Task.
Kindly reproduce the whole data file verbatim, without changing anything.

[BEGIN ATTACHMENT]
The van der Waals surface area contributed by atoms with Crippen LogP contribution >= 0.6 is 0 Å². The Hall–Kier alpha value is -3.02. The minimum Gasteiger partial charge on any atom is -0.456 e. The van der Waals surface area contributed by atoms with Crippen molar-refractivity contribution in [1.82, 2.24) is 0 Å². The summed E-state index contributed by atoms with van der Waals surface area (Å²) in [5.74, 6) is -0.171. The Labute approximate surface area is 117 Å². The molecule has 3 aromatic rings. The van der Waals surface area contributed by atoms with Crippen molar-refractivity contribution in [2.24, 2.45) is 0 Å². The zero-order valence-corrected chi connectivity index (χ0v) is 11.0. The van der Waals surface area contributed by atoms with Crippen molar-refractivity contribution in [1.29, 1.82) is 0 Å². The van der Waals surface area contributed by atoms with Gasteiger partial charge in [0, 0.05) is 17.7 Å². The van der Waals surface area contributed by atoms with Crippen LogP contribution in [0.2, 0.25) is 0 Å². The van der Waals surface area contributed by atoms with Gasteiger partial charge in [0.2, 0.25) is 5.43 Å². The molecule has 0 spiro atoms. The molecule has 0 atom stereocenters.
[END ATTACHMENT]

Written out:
The van der Waals surface area contributed by atoms with Crippen LogP contribution >= 0.6 is 0 Å². The Hall–Kier alpha value is -3.02. The minimum Gasteiger partial charge on any atom is -0.456 e. The van der Waals surface area contributed by atoms with Crippen molar-refractivity contribution in [1.82, 2.24) is 0 Å². The summed E-state index contributed by atoms with van der Waals surface area (Å²) in [5.74, 6) is -0.171. The Labute approximate surface area is 117 Å². The molecule has 3 aromatic rings. The van der Waals surface area contributed by atoms with Crippen molar-refractivity contribution in [2.24, 2.45) is 0 Å². The zero-order valence-corrected chi connectivity index (χ0v) is 11.0. The van der Waals surface area contributed by atoms with Crippen molar-refractivity contribution in [1.29, 1.82) is 0 Å². The van der Waals surface area contributed by atoms with Gasteiger partial charge in [0, 0.05) is 17.7 Å². The van der Waals surface area contributed by atoms with Crippen LogP contribution in [0.2, 0.25) is 0 Å². The van der Waals surface area contributed by atoms with Gasteiger partial charge in [0.2, 0.25) is 5.43 Å². The molecule has 0 spiro atoms. The molecule has 0 atom stereocenters.